Pearl wins big points with me for keeping the installation and operation of this device so minimal. In the box, you will find the camera frame and mounting bracket along with a magnetic phone mount (optional), car adapter, user manual, and the security screw tool. That’s it. There are no messy wiring harnesses and no complicated tools to use. To install, you attached your rear license plate to the mounting bracket and then affix that to your car. The RearVision camera plate snaps into place over the mounting bracket and then you tighten the security screw. Once that’s completed, you plug the car adapter into the OBD port in your car (this is usually directly under your steering wheel). When you turn your car on, the car adapter will turn the camera on and you can connect to it as you would a WiFi network. Then you operate the camera through the Pearl app (available through iTunes or the Google Play store).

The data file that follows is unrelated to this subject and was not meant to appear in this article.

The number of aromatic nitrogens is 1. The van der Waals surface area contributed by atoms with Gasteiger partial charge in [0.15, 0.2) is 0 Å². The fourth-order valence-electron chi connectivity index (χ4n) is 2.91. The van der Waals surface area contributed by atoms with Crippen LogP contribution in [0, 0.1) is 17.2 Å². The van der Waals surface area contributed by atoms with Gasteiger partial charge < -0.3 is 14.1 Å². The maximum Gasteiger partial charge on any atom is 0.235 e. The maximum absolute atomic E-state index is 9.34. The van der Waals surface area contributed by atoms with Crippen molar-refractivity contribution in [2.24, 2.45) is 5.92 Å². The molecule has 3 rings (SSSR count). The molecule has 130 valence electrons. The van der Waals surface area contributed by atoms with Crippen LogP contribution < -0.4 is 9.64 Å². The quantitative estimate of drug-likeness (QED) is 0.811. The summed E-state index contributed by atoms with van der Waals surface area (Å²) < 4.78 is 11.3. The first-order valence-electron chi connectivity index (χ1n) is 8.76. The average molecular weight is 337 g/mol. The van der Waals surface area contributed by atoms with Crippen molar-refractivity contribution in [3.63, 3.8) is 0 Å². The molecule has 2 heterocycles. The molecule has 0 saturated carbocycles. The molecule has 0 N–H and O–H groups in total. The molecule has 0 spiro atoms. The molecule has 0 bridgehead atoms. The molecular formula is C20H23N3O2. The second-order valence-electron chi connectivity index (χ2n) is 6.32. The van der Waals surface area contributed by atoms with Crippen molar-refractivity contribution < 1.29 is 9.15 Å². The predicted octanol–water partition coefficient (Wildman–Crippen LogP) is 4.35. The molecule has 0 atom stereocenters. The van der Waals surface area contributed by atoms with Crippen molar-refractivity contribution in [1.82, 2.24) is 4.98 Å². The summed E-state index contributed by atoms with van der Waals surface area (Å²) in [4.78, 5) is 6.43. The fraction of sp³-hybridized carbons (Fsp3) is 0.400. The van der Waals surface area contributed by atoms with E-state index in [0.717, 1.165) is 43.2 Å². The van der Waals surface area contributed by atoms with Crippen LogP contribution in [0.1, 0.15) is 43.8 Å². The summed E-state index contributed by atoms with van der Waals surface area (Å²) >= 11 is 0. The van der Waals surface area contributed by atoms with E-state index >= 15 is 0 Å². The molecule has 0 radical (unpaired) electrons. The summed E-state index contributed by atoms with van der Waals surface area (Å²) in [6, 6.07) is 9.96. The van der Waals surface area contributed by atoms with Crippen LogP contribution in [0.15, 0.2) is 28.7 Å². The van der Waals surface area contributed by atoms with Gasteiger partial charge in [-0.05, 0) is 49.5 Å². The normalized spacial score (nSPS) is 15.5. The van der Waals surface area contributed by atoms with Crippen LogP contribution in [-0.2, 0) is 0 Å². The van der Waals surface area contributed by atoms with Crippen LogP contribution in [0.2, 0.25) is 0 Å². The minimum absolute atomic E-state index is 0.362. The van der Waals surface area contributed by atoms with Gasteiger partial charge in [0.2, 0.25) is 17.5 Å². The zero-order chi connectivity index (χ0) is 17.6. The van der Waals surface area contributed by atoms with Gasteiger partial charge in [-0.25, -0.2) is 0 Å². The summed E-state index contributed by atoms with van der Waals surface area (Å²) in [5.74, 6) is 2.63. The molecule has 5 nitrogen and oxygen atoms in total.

I’m going to take a moment and talk about the Pearl App. It’s actually quite amazing and very well thought out. You see, the RearVision camera will only operate when the car is moving at under 10MPH. When you begin moving forward at a faster rate of speed, the video feed shuts off and the app gives you the option to connect to several other services like Pandora or iTunes Music. You even have the option of selecting which services you want to have access to through the app’s settings. This is wonderful because it means that you can use one app and continue to have the ability to use the camera when you need to instead of switching back and forth between apps on your phone. The only complaint I have so far about this system is that it isn’t integrated with CarPlay…yet. The people at Pearl are constantly updating the software for the RearVision so I believe this will eventually be included.
Since I received the RearVision, I’ve been so enamored with it and what it can do, I haven’t really stopped to think about what it is. So, here are the main features: